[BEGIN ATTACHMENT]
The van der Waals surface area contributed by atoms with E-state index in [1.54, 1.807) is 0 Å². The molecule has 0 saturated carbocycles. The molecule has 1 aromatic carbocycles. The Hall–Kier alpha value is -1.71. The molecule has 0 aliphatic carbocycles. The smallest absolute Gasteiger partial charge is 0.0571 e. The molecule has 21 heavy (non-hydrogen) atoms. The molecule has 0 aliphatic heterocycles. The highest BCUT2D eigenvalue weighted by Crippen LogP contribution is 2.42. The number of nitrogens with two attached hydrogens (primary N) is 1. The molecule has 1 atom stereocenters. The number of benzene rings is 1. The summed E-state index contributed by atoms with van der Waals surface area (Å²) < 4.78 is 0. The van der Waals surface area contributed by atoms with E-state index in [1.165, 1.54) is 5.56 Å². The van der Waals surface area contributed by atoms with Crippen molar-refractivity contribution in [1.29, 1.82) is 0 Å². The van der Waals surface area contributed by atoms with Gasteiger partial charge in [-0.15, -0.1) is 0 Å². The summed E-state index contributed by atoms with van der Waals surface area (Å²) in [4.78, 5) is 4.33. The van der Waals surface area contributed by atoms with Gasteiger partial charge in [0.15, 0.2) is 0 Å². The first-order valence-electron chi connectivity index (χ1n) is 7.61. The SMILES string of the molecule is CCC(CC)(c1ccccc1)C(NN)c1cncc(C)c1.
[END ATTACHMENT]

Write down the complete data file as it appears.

The van der Waals surface area contributed by atoms with E-state index in [1.54, 1.807) is 0 Å². The molecule has 0 saturated carbocycles. The molecule has 1 aromatic carbocycles. The Hall–Kier alpha value is -1.71. The molecule has 0 aliphatic carbocycles. The smallest absolute Gasteiger partial charge is 0.0571 e. The molecule has 21 heavy (non-hydrogen) atoms. The molecule has 0 aliphatic heterocycles. The highest BCUT2D eigenvalue weighted by Crippen LogP contribution is 2.42. The number of nitrogens with two attached hydrogens (primary N) is 1. The molecule has 1 atom stereocenters. The number of benzene rings is 1. The summed E-state index contributed by atoms with van der Waals surface area (Å²) < 4.78 is 0. The van der Waals surface area contributed by atoms with E-state index in [1.165, 1.54) is 5.56 Å². The van der Waals surface area contributed by atoms with Crippen molar-refractivity contribution in [1.29, 1.82) is 0 Å². The van der Waals surface area contributed by atoms with Gasteiger partial charge in [-0.15, -0.1) is 0 Å². The summed E-state index contributed by atoms with van der Waals surface area (Å²) in [4.78, 5) is 4.33. The van der Waals surface area contributed by atoms with Gasteiger partial charge in [0.15, 0.2) is 0 Å². The first-order valence-electron chi connectivity index (χ1n) is 7.61. The SMILES string of the molecule is CCC(CC)(c1ccccc1)C(NN)c1cncc(C)c1.